”Take High Plains Drifter; the young woman develops a serious attraction for Eastwood’s character, one which he has to firmly discourage, thus earning her immature wrath. There is nothing wrong with strong women, (as long as they are balanced) but there is plenty wrong with strong independent women.”

    Are they strong as men are strong. Or are they greatly feminine of a kind and gentle spirit?

  44. Jack Russell says:

    Speaking of single mothers. Prominent feminist erotic author and son caught running prostitution ring.
    https://www.sfgate.com/crime/articleComments/North-Bay-brothel-mother-son-sex-ring-rohnert-12713758.php

  45. Adam says:

    ”Take High Plains Drifter; the young woman develops a serious attraction for Eastwood’s character, one which he has to firmly discourage, thus earning her immature wrath. There is nothing wrong with strong women, (as long as they are balanced) but there is plenty wrong with strong independent women.”

    Are they strong as men are strong. Or are they greatly feminine of a kind and gentle spirit?

    The second one, of course. Women who are strong as men are strong are known as bull-dykes.

    Also, I made a mistake with my movie quote. I was referring to Pale Rider. Too many Eastwood movies …

  46. Anon says:

    Scott,

    My son is not a statistic! You are judging me as a parent! His father was a bastard!

    Wait, when the child is actually a bastard (as per the dictionary definition), the father is somehow a bad person, but the epithet used to describe him in derogatory terms is ironically ‘bastard’?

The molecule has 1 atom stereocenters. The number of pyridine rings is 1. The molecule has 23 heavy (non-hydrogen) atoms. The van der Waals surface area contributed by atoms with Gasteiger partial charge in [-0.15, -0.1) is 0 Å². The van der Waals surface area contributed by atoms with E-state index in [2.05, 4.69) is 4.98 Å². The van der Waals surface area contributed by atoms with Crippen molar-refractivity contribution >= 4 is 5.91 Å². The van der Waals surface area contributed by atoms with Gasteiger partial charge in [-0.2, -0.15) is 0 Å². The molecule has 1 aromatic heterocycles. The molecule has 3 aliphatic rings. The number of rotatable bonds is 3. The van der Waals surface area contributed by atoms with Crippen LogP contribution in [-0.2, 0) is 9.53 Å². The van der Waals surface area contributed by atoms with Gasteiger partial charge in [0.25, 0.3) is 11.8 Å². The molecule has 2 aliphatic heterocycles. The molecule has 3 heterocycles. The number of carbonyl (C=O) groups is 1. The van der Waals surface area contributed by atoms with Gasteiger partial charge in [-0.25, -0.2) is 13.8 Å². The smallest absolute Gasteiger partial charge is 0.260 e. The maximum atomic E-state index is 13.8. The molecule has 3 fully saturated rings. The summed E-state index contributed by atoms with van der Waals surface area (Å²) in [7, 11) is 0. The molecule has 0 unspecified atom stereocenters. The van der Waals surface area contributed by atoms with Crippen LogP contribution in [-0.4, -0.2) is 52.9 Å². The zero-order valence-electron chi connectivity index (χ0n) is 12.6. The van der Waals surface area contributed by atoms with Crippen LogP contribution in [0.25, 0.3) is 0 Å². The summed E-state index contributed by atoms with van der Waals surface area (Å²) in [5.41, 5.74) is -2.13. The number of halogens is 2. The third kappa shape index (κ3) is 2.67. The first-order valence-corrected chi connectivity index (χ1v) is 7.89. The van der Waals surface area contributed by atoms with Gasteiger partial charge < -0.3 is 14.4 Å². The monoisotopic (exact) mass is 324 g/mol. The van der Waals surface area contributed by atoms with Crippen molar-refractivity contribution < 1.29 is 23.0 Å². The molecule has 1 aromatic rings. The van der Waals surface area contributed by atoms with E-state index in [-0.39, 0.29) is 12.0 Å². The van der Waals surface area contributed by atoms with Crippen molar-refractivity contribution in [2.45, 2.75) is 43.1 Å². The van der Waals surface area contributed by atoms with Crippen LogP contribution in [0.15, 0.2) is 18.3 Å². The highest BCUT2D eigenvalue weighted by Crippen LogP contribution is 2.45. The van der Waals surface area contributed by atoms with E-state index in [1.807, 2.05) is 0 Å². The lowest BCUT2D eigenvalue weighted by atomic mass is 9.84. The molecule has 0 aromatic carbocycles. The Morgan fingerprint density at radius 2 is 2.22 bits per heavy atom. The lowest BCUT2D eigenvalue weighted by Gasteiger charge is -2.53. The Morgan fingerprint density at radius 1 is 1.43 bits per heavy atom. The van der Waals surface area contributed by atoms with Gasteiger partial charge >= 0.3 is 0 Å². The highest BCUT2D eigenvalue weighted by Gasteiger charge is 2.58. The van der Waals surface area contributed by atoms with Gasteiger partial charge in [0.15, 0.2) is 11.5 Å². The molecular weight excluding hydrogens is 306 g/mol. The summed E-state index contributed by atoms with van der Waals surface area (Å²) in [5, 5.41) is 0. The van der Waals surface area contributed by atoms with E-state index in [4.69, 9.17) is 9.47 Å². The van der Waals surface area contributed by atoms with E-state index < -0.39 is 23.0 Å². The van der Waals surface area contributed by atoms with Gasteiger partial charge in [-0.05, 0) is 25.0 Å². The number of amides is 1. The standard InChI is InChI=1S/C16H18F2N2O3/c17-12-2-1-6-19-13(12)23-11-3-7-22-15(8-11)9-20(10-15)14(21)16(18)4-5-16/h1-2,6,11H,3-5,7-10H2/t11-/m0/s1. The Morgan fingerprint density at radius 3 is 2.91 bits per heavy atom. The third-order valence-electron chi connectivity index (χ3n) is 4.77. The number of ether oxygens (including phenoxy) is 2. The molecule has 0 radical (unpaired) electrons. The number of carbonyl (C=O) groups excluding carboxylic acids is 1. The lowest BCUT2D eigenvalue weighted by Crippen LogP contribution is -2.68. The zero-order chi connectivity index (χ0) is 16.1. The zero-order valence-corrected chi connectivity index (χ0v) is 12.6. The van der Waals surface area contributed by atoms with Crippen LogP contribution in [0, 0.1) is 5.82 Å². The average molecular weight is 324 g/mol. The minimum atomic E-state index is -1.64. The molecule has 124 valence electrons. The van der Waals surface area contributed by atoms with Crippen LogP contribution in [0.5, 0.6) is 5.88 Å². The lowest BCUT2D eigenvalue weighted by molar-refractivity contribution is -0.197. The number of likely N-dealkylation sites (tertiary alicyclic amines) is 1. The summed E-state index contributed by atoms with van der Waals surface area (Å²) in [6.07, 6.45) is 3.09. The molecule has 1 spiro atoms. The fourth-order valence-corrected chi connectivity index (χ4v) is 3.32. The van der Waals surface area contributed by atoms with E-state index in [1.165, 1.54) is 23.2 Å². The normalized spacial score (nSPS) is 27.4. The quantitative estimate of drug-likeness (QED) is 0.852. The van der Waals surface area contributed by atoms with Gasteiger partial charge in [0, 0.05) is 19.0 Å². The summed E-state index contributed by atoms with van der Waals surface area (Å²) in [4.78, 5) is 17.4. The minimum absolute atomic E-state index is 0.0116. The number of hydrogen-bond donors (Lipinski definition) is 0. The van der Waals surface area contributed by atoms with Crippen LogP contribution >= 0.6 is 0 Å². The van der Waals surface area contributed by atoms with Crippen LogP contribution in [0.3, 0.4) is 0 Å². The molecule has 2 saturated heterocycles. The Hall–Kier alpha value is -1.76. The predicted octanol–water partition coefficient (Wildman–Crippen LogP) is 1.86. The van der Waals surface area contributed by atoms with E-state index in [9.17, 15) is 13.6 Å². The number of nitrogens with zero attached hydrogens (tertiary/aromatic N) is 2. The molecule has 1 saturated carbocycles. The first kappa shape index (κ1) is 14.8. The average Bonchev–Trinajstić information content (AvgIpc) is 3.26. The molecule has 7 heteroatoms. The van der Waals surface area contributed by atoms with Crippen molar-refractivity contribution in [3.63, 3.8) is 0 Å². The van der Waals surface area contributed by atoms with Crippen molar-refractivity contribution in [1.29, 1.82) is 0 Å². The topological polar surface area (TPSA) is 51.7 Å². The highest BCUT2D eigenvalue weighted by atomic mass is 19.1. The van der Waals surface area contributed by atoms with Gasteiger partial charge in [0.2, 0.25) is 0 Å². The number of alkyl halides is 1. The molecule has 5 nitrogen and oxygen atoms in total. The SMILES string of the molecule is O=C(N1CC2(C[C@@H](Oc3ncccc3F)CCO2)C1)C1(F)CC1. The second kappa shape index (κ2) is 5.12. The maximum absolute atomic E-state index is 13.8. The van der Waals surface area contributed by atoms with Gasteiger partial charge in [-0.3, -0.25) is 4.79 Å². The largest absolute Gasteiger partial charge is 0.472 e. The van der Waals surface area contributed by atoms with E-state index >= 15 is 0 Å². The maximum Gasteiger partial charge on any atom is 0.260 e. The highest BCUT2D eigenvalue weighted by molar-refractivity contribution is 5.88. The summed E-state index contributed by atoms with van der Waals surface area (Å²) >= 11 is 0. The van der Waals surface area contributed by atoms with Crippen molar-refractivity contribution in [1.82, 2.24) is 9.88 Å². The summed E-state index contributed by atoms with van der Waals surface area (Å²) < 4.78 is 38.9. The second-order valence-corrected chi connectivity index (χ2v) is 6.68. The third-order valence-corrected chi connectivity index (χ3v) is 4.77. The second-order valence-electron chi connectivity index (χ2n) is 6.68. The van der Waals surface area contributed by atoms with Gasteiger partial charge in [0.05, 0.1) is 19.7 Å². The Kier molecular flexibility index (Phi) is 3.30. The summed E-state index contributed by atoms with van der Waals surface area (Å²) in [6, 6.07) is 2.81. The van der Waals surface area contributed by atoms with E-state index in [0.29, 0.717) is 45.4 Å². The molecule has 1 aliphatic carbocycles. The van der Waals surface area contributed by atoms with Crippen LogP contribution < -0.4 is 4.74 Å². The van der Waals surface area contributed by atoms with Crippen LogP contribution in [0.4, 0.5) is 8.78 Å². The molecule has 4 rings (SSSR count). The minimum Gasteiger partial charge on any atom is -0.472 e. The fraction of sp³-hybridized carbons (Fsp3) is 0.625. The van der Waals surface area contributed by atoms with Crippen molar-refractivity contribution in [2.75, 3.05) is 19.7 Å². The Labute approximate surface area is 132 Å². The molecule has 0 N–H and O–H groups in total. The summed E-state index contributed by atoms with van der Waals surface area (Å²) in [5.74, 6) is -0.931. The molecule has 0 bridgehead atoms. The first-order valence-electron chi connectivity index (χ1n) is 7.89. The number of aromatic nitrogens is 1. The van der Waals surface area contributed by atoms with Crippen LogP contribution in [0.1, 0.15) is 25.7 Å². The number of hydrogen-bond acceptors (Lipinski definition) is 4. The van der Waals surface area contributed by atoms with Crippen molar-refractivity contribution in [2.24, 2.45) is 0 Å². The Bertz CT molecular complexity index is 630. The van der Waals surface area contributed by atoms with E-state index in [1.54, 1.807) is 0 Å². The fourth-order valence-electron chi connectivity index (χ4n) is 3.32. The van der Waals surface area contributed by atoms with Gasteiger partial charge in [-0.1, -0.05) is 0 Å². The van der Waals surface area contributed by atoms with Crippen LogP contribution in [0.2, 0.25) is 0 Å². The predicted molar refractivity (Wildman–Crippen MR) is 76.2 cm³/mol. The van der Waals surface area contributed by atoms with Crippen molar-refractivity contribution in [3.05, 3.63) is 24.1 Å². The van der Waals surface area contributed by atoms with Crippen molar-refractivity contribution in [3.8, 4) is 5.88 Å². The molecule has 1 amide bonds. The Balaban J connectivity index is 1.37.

So is it bad to be a ‘bastard’ or not? These people are so morally empty.

  47. Opus says:

    Should we cut Mr Eastwood some slack? – he is not even young enough to be a boomer – I am sure the first time I saw him was as Rowdy Yates. In fact, I have only ever seen two of his movies, Coogan’s Bluff and Where Eagles Dare accompanied by my then girlfriends Joanna B and Alyson B – not at the same time of course. Have I missed something of cultural significance?

  48. Red Pill Latecomer says:

    Advertisers boycotting Daily Mail because of “homophobic” content: https://www.prweek.com/article/1457373/center-parcs-southbank-centre-wont-advertise-daily-mail-richard-littlejohn-article

    Center Parcs and the Southbank Centre in London are the latest organisations to say they will no longer advertise in the Daily Mail – with the former issuing an apology for doing so.

    It follows a recent column in the newspaper by Richard Littlejohn that relates to Olympic diver Tom Daley and his partner Dustin Lance-Black, who this week announced they were having a child through a surrogate mother.